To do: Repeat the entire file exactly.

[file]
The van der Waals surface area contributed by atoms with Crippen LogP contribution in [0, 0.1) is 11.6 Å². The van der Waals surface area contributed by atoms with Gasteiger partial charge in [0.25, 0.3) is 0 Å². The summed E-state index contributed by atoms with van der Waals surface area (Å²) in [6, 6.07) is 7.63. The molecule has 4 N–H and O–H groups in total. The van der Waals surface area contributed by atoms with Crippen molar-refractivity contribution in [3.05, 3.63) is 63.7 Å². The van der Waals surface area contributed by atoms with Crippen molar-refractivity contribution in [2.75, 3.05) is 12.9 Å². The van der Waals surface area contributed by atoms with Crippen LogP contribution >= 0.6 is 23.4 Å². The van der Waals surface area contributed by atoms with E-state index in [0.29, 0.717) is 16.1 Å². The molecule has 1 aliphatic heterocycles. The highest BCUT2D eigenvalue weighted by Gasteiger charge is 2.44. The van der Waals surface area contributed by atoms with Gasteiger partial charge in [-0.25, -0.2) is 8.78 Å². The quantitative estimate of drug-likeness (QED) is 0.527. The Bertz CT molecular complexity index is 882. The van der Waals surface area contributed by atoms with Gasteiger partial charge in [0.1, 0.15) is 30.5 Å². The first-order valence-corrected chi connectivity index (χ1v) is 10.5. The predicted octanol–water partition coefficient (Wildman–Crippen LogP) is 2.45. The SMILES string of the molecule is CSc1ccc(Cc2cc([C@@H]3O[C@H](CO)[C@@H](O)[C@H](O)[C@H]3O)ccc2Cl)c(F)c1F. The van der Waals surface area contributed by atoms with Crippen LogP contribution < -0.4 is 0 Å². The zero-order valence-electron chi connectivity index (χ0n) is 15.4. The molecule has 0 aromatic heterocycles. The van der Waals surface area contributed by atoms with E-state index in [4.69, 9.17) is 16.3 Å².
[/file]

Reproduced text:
The van der Waals surface area contributed by atoms with Crippen LogP contribution in [0, 0.1) is 11.6 Å². The van der Waals surface area contributed by atoms with Gasteiger partial charge in [0.25, 0.3) is 0 Å². The summed E-state index contributed by atoms with van der Waals surface area (Å²) in [6, 6.07) is 7.63. The molecule has 4 N–H and O–H groups in total. The van der Waals surface area contributed by atoms with Crippen molar-refractivity contribution in [3.05, 3.63) is 63.7 Å². The van der Waals surface area contributed by atoms with Crippen molar-refractivity contribution in [2.75, 3.05) is 12.9 Å². The van der Waals surface area contributed by atoms with Crippen LogP contribution >= 0.6 is 23.4 Å². The van der Waals surface area contributed by atoms with E-state index in [0.29, 0.717) is 16.1 Å². The molecule has 1 aliphatic heterocycles. The highest BCUT2D eigenvalue weighted by Gasteiger charge is 2.44. The van der Waals surface area contributed by atoms with Gasteiger partial charge in [-0.25, -0.2) is 8.78 Å². The quantitative estimate of drug-likeness (QED) is 0.527. The Bertz CT molecular complexity index is 882. The van der Waals surface area contributed by atoms with Gasteiger partial charge in [0.1, 0.15) is 30.5 Å². The first-order valence-corrected chi connectivity index (χ1v) is 10.5. The predicted octanol–water partition coefficient (Wildman–Crippen LogP) is 2.45. The SMILES string of the molecule is CSc1ccc(Cc2cc([C@@H]3O[C@H](CO)[C@@H](O)[C@H](O)[C@H]3O)ccc2Cl)c(F)c1F. The van der Waals surface area contributed by atoms with Crippen LogP contribution < -0.4 is 0 Å². The zero-order valence-electron chi connectivity index (χ0n) is 15.4. The molecule has 0 aromatic heterocycles. The van der Waals surface area contributed by atoms with E-state index in [4.69, 9.17) is 16.3 Å².